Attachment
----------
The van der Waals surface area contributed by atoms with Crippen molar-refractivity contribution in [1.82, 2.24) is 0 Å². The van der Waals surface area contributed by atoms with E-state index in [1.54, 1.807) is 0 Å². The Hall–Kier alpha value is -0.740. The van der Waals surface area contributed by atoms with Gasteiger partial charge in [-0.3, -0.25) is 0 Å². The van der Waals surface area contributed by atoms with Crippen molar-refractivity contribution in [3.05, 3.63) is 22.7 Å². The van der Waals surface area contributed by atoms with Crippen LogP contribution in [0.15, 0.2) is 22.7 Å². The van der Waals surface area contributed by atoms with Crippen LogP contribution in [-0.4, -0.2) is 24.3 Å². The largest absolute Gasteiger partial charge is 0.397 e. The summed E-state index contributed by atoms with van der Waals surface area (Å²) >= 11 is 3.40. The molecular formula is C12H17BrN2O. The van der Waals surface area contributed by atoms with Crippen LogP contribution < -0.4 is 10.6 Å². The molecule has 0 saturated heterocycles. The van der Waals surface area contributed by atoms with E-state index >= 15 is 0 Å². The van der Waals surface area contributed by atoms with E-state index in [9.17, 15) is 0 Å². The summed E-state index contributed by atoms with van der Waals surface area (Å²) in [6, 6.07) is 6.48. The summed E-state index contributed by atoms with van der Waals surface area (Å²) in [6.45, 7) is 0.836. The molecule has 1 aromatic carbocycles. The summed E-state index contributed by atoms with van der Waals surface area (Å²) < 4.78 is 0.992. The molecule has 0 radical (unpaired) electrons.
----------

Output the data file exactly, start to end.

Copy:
The van der Waals surface area contributed by atoms with Crippen molar-refractivity contribution in [1.82, 2.24) is 0 Å². The van der Waals surface area contributed by atoms with E-state index in [1.54, 1.807) is 0 Å². The Hall–Kier alpha value is -0.740. The van der Waals surface area contributed by atoms with Gasteiger partial charge in [-0.3, -0.25) is 0 Å². The van der Waals surface area contributed by atoms with Crippen molar-refractivity contribution in [3.05, 3.63) is 22.7 Å². The van der Waals surface area contributed by atoms with Crippen LogP contribution in [0.15, 0.2) is 22.7 Å². The van der Waals surface area contributed by atoms with Crippen LogP contribution in [-0.4, -0.2) is 24.3 Å². The largest absolute Gasteiger partial charge is 0.397 e. The summed E-state index contributed by atoms with van der Waals surface area (Å²) >= 11 is 3.40. The molecular formula is C12H17BrN2O. The van der Waals surface area contributed by atoms with Crippen LogP contribution < -0.4 is 10.6 Å². The molecule has 0 saturated heterocycles. The van der Waals surface area contributed by atoms with E-state index >= 15 is 0 Å². The van der Waals surface area contributed by atoms with E-state index in [9.17, 15) is 0 Å². The summed E-state index contributed by atoms with van der Waals surface area (Å²) in [6, 6.07) is 6.48. The summed E-state index contributed by atoms with van der Waals surface area (Å²) in [6.45, 7) is 0.836. The molecule has 1 aromatic carbocycles. The summed E-state index contributed by atoms with van der Waals surface area (Å²) < 4.78 is 0.992. The molecule has 0 radical (unpaired) electrons.